For millions of refugees across the world home is a distant memory. It is a place they have had to flee to escape violence and persecution. Most dream of going home, others hope for resettlement and some are able to integrate in their host countries. A small number of so-called Somali Bantus who fled their country in the nineties found a new home in their ancestors’ land, Tanzania. Chogo refugee settlement in Tanzania’s coastal region of Tanga is host to some 3,000 Somali refugees from Bantu origin and newly-naturalized who are living and working alongside the local communities. Most of these refugees and new Tanzanian citizens can trace their origins back to the Zigua tribe in this area of the country, which their ancestors left almost two centuries ago.
In the late 1830s slave traders took advantage of a prolonged drought in East Africa to falsely offer coastal tribes labor opportunities in foreign lands. In the hope of staving off starvation many accepted, including members of the Zigua tribe in northeast Tanzania, only to be sold as slaves when they arrived to their destinations. One of the places they were brought to was the Benadir coast of Somalia where, once sold, they worked in plantations producing sorghum, maize and sesame seeds for export throughout the Indian Ocean. Later on, escaped and ex-slaves established thriving farmer settlements on the fertile land along the lower Jubba river in southern Somalia.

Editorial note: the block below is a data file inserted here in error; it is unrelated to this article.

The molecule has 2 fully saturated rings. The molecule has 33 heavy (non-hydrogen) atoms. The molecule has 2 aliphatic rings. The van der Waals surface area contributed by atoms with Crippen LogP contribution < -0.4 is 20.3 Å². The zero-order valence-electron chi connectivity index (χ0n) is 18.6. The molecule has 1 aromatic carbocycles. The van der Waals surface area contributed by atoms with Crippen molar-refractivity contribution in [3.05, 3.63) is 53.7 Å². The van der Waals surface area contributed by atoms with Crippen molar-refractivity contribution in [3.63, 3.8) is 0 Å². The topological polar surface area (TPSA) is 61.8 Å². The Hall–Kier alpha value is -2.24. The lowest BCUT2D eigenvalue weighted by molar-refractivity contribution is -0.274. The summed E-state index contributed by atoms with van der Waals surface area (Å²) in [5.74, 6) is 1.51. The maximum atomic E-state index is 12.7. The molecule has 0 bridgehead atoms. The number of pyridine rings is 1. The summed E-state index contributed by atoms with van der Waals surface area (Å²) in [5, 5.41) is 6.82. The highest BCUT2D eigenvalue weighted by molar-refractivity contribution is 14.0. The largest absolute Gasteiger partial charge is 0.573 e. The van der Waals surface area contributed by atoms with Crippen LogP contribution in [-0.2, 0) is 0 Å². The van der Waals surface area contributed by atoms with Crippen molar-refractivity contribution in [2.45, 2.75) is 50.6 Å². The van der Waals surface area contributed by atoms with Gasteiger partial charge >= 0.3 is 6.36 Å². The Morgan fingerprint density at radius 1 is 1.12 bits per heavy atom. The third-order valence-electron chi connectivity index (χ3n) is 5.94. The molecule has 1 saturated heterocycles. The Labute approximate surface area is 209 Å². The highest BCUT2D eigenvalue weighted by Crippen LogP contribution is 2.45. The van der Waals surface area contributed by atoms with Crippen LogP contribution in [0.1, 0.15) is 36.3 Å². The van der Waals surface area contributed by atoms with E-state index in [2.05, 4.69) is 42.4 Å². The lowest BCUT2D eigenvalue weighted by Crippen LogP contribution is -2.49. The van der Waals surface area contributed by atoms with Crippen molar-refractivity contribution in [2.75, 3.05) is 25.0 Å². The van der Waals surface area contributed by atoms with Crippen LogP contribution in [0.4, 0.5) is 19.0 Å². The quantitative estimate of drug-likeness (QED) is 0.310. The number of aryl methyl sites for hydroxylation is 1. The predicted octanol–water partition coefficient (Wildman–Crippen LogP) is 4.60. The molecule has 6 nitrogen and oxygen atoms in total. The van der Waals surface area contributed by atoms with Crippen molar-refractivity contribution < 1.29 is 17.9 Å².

During colonial times these Bantu communities in Somalia had to endure expropriations and forced labour enforced by both the Italian and British administrations. Until in the 1970s and 1980s their worst fears got realized: the Somali state dispossessed one Bantu village after another of valuable riverine land. Excluded from the traditional Somali clan protection network – that mainly catered for pastoralist groups – the Bantu farmers fell into increasing marginalization.
In the early nineties civil war broke out and Siad Barre’s regime was overthrown, pushing many Somalis, including Bantus, to flee their country. Tens of thousands of them risked their lives and travelled all the way down to the Kenyan harbour of Mombasa on overcrowded and rickety dhows. A small group of refugees of Bantu origin made their way even further south, to Tanga in northeast Tanzania, reversing the path their ancestors had taken.
Upon their arrival, the Government of Tanzania hosted the Somali refugees in Mkuyu camp, where they received assistance from UNHCR and partners. In 2003, more than a decade later, these refugees were transferred to the newly-constructed settlement of Chogo, in a move towards naturalizing those who wished to stay. Since 2005 Chogo’s 3,000 inhabitants – new citizens and refugees awaiting citizenship alike – have been selfsufficient while the local authorities took over the responsibility of UNHCR in providing public services such as education, health and water.
Through the following pictures, UNHCR wants to recognize the strength and resolve of these refugees who finally found a home and were able to start a new life on their ancestors’ land thanks to the generosity of the people and Government of Tanzania.
Download report: Finding a Home on Ancestral Land